We remember the yodeling. It was the trademark of a company on the rise, in an industry that had yet to be fully defined. Many have looked back at Yahoo’s Shakespearean tragedy—its rise to prominence, the wacky-new-millenium -flip-flop-wearing approach to office work, its brilliance and inventiveness, a series of bad decisions, and ultimately its slow decline. Many reduce Yahoo’s decline to a simple lack of foresight, but the story is more complicated than that and it can really serve as a lesson to startups today about what is necessary to be a leader of industry and to be truly innovative without missing the mark.
There are several theories cited as the main reason for the company’s downfall. So we thought we’d take a stab at it and see if we can’t extract some useful lessons. After all, Yahoo was at some point another startup company brimming with ideas, much like many small companies today.
Yahoo was the pioneer of several internet developments. They initiated the idea of cloud storage in what they called Yahoo Briefcase. This was way before Dropbox and certainly way before Google Drive. The company failed to capitalize on these. Before the year 2000, Yahoo added email, classifieds, travel, weather, maps, innovative ads, and was mucking around with what could be seen an early version of YouTube, Broadcast.com. Needless to say, the spirit of innovation and creation was not lacking. They seemed to be moving in the right direction on many different fronts. They had hit the nail on the head in their advertisement and in the creation of the Yahoo ethos, which was an exciting playful young company leading the way in uncharted territory.
So What Happened?
Some say there were some external circumstances outside of Yahoos control. The dotcom crash of 2000, meant the company lost a lot of its advertisers. Yahoo also walked away from some pretty good deals including buying Google for $1 million. Harvard Business Review posits another theory. One of the main failings, they said, had to do with Yahoo’s lack of vision when it came to mobile and that they let the mobile revolution sweep them off their feet. Yahoo did, however, purchase Tumblr and Broadcast.com, acquisitions that did not amount to much in the end. Some argue if it had succeeded in acquiring Google or Facebook, it might have dropped the ball on that too.
In its final death throes, Yahoo went through four CEOs in five years and had had 25% of its staff quit. It was around this time that CEO Marissa Mayer took over and started looking for a way to turn the company around. She found a way to involve loyal Yahoo employees that knew the company and had ideas on how to revitalize it. She got the gears turning. How? The employees themselves became involved in the rescue operation and Yahoo started making money. She got employees to call out bad procedures and policies and had offered cash bonuses for ideas that made the company a certain amount of money in a year. She managed to slash away what she called PB&J—process bureaucracy and jams— and clear out unnecessary hurdles that stagnated creativity. She also green lit hundreds of new ideas. But they essentially ran out of time and could not manage to turn the ship around before it was already too late.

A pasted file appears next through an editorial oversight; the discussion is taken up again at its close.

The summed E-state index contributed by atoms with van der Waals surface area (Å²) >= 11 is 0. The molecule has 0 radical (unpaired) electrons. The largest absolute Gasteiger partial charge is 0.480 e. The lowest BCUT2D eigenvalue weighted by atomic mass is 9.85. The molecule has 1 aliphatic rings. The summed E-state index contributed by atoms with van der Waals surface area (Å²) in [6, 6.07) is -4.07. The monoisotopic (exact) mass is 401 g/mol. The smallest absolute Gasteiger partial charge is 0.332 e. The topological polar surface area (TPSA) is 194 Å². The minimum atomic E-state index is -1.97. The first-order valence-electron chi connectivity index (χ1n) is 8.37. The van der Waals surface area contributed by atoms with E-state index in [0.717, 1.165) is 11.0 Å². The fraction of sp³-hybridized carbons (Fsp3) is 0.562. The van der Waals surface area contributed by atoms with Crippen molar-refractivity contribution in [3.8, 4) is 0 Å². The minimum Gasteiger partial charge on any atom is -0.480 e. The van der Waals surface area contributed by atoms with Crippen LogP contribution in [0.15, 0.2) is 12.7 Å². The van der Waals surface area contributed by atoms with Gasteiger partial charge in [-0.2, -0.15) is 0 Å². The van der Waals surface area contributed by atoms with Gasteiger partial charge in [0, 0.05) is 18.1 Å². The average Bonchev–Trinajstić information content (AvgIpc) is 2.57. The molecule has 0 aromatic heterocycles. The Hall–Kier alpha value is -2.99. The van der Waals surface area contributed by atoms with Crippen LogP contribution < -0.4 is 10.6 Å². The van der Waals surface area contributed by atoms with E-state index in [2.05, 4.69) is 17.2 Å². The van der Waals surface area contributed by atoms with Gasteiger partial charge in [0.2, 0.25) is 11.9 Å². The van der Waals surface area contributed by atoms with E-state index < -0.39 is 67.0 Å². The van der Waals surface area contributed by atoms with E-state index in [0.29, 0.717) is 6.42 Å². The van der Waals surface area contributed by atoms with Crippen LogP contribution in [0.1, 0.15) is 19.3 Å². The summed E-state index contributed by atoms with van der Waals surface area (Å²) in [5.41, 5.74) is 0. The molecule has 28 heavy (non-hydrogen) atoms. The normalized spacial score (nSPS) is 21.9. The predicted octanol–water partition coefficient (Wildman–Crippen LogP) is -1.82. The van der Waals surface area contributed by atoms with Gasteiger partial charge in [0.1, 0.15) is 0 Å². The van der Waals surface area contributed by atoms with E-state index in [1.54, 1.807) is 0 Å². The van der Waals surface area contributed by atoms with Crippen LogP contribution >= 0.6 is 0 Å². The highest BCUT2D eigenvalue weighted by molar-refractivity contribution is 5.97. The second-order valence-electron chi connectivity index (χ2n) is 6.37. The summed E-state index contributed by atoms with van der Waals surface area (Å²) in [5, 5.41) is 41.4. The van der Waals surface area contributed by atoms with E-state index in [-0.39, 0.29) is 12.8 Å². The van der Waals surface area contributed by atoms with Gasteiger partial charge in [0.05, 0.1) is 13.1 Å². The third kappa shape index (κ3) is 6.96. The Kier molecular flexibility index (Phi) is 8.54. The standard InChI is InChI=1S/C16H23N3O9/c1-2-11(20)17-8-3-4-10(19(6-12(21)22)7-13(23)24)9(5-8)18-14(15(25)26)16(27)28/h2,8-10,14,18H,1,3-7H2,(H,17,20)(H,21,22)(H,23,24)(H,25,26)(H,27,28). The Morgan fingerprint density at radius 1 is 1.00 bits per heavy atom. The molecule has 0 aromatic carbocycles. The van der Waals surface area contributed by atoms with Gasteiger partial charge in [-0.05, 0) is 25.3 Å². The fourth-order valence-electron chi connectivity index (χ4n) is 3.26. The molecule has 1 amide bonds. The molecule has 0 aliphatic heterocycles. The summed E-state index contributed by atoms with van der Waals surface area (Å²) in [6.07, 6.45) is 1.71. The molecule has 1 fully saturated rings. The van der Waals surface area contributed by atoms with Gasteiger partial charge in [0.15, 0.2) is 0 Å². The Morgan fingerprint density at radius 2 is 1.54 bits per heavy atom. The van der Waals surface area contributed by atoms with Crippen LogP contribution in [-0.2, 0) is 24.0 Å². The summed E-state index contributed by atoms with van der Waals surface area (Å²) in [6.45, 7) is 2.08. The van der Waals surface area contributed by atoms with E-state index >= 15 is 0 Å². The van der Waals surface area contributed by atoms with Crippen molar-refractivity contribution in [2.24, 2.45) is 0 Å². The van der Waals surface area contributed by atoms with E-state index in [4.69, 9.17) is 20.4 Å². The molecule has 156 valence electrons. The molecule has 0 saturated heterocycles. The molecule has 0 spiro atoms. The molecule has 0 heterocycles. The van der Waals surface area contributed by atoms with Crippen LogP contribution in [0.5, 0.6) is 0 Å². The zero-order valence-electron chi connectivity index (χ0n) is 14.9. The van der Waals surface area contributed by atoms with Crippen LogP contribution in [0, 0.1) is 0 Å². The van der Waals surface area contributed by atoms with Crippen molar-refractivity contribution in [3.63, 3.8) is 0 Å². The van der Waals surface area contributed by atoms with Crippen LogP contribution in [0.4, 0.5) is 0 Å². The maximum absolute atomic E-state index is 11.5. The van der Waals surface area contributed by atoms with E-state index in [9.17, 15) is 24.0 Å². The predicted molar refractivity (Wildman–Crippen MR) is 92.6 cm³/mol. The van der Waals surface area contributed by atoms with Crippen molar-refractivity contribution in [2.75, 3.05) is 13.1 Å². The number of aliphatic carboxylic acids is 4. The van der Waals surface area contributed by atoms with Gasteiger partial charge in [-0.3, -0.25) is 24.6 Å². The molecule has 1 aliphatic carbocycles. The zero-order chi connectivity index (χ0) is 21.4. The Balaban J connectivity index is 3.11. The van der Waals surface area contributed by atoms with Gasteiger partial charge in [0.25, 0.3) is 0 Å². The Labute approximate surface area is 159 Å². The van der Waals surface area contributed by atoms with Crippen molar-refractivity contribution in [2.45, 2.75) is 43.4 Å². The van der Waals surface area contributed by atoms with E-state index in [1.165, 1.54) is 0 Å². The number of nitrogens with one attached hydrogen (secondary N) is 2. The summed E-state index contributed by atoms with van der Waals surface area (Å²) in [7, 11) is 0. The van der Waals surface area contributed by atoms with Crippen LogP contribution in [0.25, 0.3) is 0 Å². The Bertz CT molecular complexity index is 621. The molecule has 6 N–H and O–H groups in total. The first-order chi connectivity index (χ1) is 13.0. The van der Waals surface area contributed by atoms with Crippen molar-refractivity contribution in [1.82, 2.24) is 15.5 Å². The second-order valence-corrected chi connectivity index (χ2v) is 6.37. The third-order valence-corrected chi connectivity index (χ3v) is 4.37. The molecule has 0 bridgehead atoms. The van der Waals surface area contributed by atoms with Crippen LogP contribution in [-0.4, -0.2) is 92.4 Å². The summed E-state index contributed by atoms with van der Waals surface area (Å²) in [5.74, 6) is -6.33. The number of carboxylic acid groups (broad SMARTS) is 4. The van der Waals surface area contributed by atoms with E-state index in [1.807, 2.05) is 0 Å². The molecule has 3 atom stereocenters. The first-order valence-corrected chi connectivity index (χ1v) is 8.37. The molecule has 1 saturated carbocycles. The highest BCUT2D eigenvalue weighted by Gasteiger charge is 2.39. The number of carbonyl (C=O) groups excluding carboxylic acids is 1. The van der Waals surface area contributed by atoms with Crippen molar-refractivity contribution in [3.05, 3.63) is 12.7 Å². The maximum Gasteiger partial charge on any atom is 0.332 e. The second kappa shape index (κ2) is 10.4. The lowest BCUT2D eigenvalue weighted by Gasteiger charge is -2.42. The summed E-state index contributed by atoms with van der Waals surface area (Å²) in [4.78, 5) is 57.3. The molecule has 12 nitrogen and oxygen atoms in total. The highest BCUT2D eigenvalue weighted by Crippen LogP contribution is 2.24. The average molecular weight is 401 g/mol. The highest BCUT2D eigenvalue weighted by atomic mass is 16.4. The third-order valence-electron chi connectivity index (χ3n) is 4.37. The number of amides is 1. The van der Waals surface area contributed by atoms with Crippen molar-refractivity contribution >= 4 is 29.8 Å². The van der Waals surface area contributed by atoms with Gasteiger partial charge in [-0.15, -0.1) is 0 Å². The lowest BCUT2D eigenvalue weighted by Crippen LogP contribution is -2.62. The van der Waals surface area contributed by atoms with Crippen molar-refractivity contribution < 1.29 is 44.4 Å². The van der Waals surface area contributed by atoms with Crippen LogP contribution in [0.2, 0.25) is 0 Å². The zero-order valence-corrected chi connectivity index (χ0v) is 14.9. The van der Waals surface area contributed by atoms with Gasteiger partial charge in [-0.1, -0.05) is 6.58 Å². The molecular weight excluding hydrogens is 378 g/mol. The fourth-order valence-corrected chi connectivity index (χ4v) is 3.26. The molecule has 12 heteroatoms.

So What Is the Takeaway?
Capitalism spawns innovation because it is competitive. Technology moves quickly and leading a company that operates in that realm requires many assets and characteristics, but let’s talk about four major ones: talent, vision, foresight, and courage.
Talent comes in many forms but raw talent doesn’t steer a company forward. Many startups today begin with a great idea and fail to capitalize on it because they lack direction, organization, or perseverance. Failing to understand that a company needs more than just good ideas can stagnate a startup and leave openings for competition.
Clear vision takes you far. Some have observed that Yahoo’s failure lay in the fact that they tried to be everything for everyone. That as they went through many CEOs, each one had its different vision and they were never cohesive, never truly defined as to what they wanted to be. A startup must have a precise vision or they might spread themselves too thin.
Foresight certainly plays a role. Having a firm and attentive ear to the ground means a company is listening to what people need, to where the culture is headed, and it requires taking some risks but being immersed in your industry enough that you believe in our understanding of it. If you’re running a startup, read and watch everything. Pay attention to your competition but don’t emulate them.
If your an entrepreneur you already know a thing or two about courage. A lot of people in your life probably tried to talk you out of it. They told you to get a ‘real job’. Believe in your entrepreneurial instincts. A startup will take some risks, but if you have all of the above, it might just be the leap of faith that takes you to the next level.
The World is Out There For the Taking
Few young people today would guess that Yahoo was at its height worth $125 billion and
Today’s technology sector has so much potential and it’s growing by the second. As a hiring partner, CodersLink, sees the way more than Ford, Chrysler, and GM, combined, as Jeremy Ring, a former top executive at the company, remembers. In 2016, the company was finally sold off to Verizon for a measly $5 billion. Perhaps that’s not even the worst of it. The worst part might be that Yahoo is remembered as a company that was on top of the world—that had all the creativity and potential to be king of the internet—and then it blew it.
companies take off once they get the right team together. Our mission is to help companies fill that very important position that will be the missing element to their ultimate success. Don’t blow it.